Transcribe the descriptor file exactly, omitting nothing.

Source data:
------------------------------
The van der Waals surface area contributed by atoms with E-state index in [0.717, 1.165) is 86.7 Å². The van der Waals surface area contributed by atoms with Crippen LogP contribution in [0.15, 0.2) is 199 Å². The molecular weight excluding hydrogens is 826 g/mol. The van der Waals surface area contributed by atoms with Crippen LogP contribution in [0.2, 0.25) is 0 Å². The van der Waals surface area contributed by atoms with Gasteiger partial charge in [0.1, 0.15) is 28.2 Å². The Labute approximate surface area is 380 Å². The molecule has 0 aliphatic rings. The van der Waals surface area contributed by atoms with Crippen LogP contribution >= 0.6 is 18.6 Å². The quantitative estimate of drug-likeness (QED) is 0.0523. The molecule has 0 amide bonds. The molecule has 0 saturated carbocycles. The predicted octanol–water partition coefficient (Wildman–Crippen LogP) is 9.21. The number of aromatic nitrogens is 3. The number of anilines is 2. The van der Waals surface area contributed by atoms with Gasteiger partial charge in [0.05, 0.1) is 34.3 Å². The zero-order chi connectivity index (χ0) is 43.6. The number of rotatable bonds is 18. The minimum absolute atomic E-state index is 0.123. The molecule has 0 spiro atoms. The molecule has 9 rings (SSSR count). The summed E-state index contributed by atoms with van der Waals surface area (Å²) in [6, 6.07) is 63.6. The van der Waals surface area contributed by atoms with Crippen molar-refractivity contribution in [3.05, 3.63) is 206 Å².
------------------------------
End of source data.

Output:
The van der Waals surface area contributed by atoms with E-state index in [0.717, 1.165) is 86.7 Å². The van der Waals surface area contributed by atoms with Crippen LogP contribution in [0.15, 0.2) is 199 Å². The molecular weight excluding hydrogens is 826 g/mol. The van der Waals surface area contributed by atoms with Crippen LogP contribution in [0.2, 0.25) is 0 Å². The van der Waals surface area contributed by atoms with Gasteiger partial charge in [0.1, 0.15) is 28.2 Å². The Labute approximate surface area is 380 Å². The molecule has 0 aliphatic rings. The van der Waals surface area contributed by atoms with Crippen LogP contribution >= 0.6 is 18.6 Å². The quantitative estimate of drug-likeness (QED) is 0.0523. The molecule has 0 amide bonds. The molecule has 0 saturated carbocycles. The predicted octanol–water partition coefficient (Wildman–Crippen LogP) is 9.21. The number of aromatic nitrogens is 3. The number of anilines is 2. The van der Waals surface area contributed by atoms with Gasteiger partial charge in [0.05, 0.1) is 34.3 Å². The zero-order chi connectivity index (χ0) is 43.6. The number of rotatable bonds is 18. The minimum absolute atomic E-state index is 0.123. The molecule has 0 spiro atoms. The molecule has 9 rings (SSSR count). The summed E-state index contributed by atoms with van der Waals surface area (Å²) in [6, 6.07) is 63.6. The van der Waals surface area contributed by atoms with Crippen molar-refractivity contribution in [3.05, 3.63) is 206 Å².